Xenon

xenón

Xenon is so rare that there is only one atom of this gaseous element for every 10 million atoms in the air. Like the other noble gases, xenon is colorless and odorless. It glows brightly when electrified, making it useful in very powerful lamps, such as those used in film projectors and automobile headlights. The gas is harmless when inhaled and can be used as an anesthetic. In food processing, xenon lamps can purify the air. To propel spacecraft, xenon is used in some rocket engines that produce streams of electrified atoms that move rapidly.

Summary of properties (Xe)

Atomic weight131.293(6)
Discoverer (year)Ramsay, William & Travers, Morris William (1898)
Natural formgas
Electron configuration[Kr] 4d10 5s2 5p6
Melting point (ºC)-112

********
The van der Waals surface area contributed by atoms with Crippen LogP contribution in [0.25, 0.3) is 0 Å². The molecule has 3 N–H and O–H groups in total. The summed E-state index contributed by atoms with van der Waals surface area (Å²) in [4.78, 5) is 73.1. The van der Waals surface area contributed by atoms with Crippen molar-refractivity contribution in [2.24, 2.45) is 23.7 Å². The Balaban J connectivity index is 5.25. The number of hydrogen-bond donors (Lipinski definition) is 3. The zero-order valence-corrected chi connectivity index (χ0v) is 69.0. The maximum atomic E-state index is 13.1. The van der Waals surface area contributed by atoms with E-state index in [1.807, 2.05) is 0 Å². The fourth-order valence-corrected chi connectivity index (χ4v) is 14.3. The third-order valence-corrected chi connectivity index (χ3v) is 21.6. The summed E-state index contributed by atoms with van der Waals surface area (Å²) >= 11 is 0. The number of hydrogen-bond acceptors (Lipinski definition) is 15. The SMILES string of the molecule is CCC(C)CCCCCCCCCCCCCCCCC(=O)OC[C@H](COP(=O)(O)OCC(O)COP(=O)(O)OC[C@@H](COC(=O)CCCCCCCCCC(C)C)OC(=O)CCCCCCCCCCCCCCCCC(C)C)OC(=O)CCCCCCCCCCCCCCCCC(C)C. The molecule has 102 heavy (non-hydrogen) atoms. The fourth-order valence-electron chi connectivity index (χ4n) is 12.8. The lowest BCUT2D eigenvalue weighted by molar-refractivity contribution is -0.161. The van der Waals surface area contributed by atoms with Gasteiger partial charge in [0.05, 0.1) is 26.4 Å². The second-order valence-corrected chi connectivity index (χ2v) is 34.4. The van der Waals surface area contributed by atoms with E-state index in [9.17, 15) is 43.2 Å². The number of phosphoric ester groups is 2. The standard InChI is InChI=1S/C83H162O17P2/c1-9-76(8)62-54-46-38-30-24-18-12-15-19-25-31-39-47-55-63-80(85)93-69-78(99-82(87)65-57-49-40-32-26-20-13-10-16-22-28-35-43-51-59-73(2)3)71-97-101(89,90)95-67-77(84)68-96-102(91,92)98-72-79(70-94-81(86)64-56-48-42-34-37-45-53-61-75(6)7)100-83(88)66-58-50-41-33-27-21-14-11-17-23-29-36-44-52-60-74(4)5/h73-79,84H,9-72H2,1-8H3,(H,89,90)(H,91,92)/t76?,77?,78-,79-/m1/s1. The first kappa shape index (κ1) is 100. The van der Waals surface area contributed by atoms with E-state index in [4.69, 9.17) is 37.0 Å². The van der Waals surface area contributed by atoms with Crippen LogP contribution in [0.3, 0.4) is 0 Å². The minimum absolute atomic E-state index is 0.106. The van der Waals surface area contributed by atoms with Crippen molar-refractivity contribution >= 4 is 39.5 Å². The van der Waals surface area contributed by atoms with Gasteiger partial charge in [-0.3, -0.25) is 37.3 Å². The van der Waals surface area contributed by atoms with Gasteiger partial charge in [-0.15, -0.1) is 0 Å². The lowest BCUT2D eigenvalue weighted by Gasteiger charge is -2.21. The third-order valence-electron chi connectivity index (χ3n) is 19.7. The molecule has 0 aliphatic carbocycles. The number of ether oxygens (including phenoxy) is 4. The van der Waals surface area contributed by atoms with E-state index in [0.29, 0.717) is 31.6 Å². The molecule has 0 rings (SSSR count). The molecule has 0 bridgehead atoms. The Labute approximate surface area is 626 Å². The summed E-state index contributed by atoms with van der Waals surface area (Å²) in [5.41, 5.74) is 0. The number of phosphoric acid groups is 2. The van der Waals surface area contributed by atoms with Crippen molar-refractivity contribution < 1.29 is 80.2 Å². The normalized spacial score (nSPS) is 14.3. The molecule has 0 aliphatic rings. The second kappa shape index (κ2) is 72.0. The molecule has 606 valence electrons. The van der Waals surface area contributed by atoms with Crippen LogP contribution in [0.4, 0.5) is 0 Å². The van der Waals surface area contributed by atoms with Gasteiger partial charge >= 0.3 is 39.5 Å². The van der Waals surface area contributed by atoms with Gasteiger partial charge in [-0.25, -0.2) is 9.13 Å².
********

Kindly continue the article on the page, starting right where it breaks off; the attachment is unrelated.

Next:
Boiling point (ºC)-108
Abundance in earth's crust (ppm)<0.001
Isotope (abundance)124Xe (0.0952), 126Xe (0.0890), 128Xe (1.9102), 129Xe (26.4006), 130Xe (4.0710), 131Xe (21.2324), 132Xe (26.9086), 134Xe (10.4357), 136Xe (8.8573)
Density g/cm35.9
Van der Waals radius (pm)216
Covalent radius (pm)136
Electronegativity (Pauling)2.6
Vaporization enthalpy (kJ/mol)12.57
Enthalpy of fusion (kJ/mol)2.27
Specific heat capacity (J/g·K) at 25ºC and 1 atm0.16
Thermal conductivity (W/cm·K) at 25ºC and 1 atm<0.001
Oxidation state0
Electron affinity (eV)unstable ion
1st Ionization potential (eV)12.1298

Back to the Periodic Table of the Elements.